The Knesset on Wednesday passed the first reading of a bill to impose harsher punishments on individuals who employ, harbor, or assist illegal migrants.
If the new bill passes the two remaining readings and becomes a law, a sentence of up to five years in prison or a fine of up to NIS five million could be imposed.
Likud MK Ofir Akunis, who drafted the bill, hailed the vote.
"The issue of infiltrators has become a strategic threat on Israeli society, turning the lives of many Israelis intolerable," he said. "The new law would limit the migrants' main incentive to come to Israel: employment."
Hadash MK Dov Hanin, meanwhile, harshly criticized the bill.
"This law is a bad law. In southern Tel Aviv and other places where those seeking life reside, they and the residents of the neighborhoods are plagued with real hardship. But these hardships need to be alleviated by real solutions."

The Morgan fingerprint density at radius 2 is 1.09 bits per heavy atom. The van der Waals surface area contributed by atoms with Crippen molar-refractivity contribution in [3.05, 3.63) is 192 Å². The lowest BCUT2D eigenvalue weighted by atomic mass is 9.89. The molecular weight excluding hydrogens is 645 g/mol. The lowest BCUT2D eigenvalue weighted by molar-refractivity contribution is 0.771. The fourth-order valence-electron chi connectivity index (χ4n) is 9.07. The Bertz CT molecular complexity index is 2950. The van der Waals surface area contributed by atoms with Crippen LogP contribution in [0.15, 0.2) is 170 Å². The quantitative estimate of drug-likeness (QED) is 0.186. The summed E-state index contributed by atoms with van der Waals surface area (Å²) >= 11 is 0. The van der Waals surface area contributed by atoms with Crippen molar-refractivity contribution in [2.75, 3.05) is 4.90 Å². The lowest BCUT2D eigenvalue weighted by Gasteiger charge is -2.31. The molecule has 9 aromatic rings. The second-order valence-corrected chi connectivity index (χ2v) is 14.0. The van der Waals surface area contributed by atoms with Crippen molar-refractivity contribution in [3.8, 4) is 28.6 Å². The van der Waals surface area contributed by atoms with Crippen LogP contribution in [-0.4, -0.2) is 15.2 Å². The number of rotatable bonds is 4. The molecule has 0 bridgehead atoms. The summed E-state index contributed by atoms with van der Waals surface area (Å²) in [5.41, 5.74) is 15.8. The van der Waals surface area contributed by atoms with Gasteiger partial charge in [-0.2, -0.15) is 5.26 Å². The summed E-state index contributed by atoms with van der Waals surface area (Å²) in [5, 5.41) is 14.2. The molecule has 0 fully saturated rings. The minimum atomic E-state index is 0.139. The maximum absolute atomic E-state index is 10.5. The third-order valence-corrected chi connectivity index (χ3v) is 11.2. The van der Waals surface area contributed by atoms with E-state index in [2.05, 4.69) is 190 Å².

The bill is only one in a line of bills put forward by the Knesset to stem the tide of African migrants entering Israel illegally. Earlier this week, the Interior Ministry presented an amendment under which migrants that are denied residency in Israel would be forced to leave the country before appealing the government's decision to deport them.
Earlier this month, the Justice Ministry proposed an amendment to a bill that would prohibit African migrants from transferring money abroad to their families.
In addition to legal action, the government is also establishing a tent city, called Nahal Raviv Habitation Center by the Ministry of Defense, which will ultimately host some 4,000 migrants from Africa, a number comparable to the total number of residents in the Ramat Hanegev regional council, where the tent city is located.
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